International students tend to worry about many things. One of which is the cost of living in their host countries. Cost of living varies significantly. The city where these students find themselves and the financial capabilities of international students usually play a huge role in evaluating living expenses. As an international student, having basic knowledge about international students living costs in Australia will go a long way in helping you prepare adequately.

Accommodation usually presents itself as a mountain that needs to be surmounted. Centrally-located accommodation generally costs more than in outer suburbs. Students can mitigate their accommodation costs by sharing with other students. Usually, Gas and electricity are often taken care of by the university. Accommodation costs top the list with home loans, rates, utilities, and maintenance. Food is the second highest followed by car costs which include petrol, insurance, registration, parking, and public transport fares.

You are to understand that this guide to students living costs in Australia is only a guide. Students should be aware that these costs can vary depending on your study location.

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Accommodation

Basic accommodation options and their estimated costs are stated below:

  • Hostels and Guesthouses – About $90 to $150 per week
  • Shared Rental– About $85 to $215 per week
  • On campus– About $90 to $280 per week
  • Homestay– About $235 to $325 per week
  • Rental– About $165 to $440 per week
  • Boarding schools– About $11,000 to $22,000 a year

Tuition Fees

According to StudyMove.com, the average tuition fee for international students was AU $30,840 (US22,170) per year in 2018,  and AU$31,596 (US$22,700) for international postgraduates. Study-in-Australia, the official government site for international students, gives the typical annual tuition fees for an international graduate student as:

  • Master’s degree – AU$20,000 (US$14,400) to $37,000 (US$26,000)
  • Doctoral degree – AU$14,000 (US$10,060) to $37,000 (US$26,600)

 Other Living Expenses

Some other necessary living expenses and their financial implications are considered below:

  • Groceries and eating out– About $80 to $280 per week
  • Gas, electricity– About $35 to $140 per week
  • Phone and Internet– About $20 to $55 per week
  • Public transport– About $15 to $55 per week
  • Car (after purchase)– About $150 to $260 per week
  • Entertainment– About $80 to $150 per week

 Minimum Cost of Living

A 12-month living cost is considered viz:

  • You– $20,290
  • Partner or spouse– $7,100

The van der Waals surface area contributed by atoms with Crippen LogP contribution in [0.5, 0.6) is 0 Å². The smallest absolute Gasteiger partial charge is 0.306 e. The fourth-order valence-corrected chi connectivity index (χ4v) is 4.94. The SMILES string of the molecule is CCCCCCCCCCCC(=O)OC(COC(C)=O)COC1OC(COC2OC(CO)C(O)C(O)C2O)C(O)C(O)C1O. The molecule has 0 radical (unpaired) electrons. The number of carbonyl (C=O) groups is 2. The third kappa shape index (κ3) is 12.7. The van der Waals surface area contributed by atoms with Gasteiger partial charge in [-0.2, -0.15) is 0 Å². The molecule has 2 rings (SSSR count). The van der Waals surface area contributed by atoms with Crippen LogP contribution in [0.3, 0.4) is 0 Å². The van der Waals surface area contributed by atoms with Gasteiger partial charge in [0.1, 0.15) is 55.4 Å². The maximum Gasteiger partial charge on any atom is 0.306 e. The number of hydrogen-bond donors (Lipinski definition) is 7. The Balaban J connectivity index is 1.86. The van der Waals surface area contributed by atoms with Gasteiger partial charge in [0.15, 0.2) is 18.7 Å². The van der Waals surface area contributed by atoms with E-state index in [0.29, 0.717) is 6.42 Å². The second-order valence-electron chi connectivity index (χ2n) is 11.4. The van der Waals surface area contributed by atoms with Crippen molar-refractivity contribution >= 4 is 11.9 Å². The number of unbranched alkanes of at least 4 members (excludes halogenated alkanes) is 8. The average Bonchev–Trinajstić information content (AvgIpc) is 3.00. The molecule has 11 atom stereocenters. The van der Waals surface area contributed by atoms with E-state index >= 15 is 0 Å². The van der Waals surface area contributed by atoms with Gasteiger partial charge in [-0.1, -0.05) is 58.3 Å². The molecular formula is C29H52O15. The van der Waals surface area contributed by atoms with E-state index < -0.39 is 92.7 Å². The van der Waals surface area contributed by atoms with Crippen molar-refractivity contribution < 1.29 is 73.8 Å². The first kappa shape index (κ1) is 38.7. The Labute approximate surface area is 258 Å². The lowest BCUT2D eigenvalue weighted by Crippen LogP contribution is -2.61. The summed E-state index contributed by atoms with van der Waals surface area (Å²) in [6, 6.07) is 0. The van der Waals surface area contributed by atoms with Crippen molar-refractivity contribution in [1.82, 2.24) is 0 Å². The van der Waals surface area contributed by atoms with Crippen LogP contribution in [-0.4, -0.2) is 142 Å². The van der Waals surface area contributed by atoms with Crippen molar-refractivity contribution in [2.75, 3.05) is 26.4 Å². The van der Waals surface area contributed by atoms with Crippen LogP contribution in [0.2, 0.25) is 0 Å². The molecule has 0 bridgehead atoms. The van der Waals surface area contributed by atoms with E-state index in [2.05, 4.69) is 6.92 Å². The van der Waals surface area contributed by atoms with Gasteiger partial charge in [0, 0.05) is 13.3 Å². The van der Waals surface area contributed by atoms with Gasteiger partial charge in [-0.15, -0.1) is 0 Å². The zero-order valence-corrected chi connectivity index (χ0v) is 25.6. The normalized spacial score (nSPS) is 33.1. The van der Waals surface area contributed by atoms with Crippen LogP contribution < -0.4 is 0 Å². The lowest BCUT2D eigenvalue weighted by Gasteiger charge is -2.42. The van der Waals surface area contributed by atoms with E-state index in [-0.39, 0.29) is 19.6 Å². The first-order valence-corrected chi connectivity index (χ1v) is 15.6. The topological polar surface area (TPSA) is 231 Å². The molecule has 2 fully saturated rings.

• Child– $3,040

With these living costs and possible additional expenses, an international student is expected to learn how to save up some money. These are a few ways you can save costs and avoid putting financial pressure on yourself.

  • In a bid to rent accommodation, you can share a unit/apartment/house with family or friends. This will also help you, your family/friends within the accommodation share cost of food items and utilities (If you will be staying outside the university environment).
  • You can also check your spending on a regular basis to curtail your financial excesses.
  • Avoid shopping without a plan. Compare prices, look out for deals and discounts for things that you can’t live without and make a shopping list. Avoid being an impulsive buyer.
  • Purchase clothing at the end of season sales. Prices of clothes are cheap at this time.
  • Ensure to compare gas and electricity deals to make sure you are getting the best rates.
  • Monitor petrol prices and buy when the price cycle is lower.
  • Go for the best mobile plan that offers the best price and usage limits for your needs.
  • Make your own meals, pack lunch, breakfast and bring coffee from home.

The Australian Government provides information and guidance on managing your finances. In the event of you experiencing financial challenges, you are expected to talk to your institution’s international student support staff for assistance. There is no hard and fast rule for evaluating student costs in Australia. It is observed that a student could need approximately $20,000 each year and an average family needs more than $50,000 a year to get by in Australia. Hopefully, knowing the international students living costs in Australia will help you prepare adequately.

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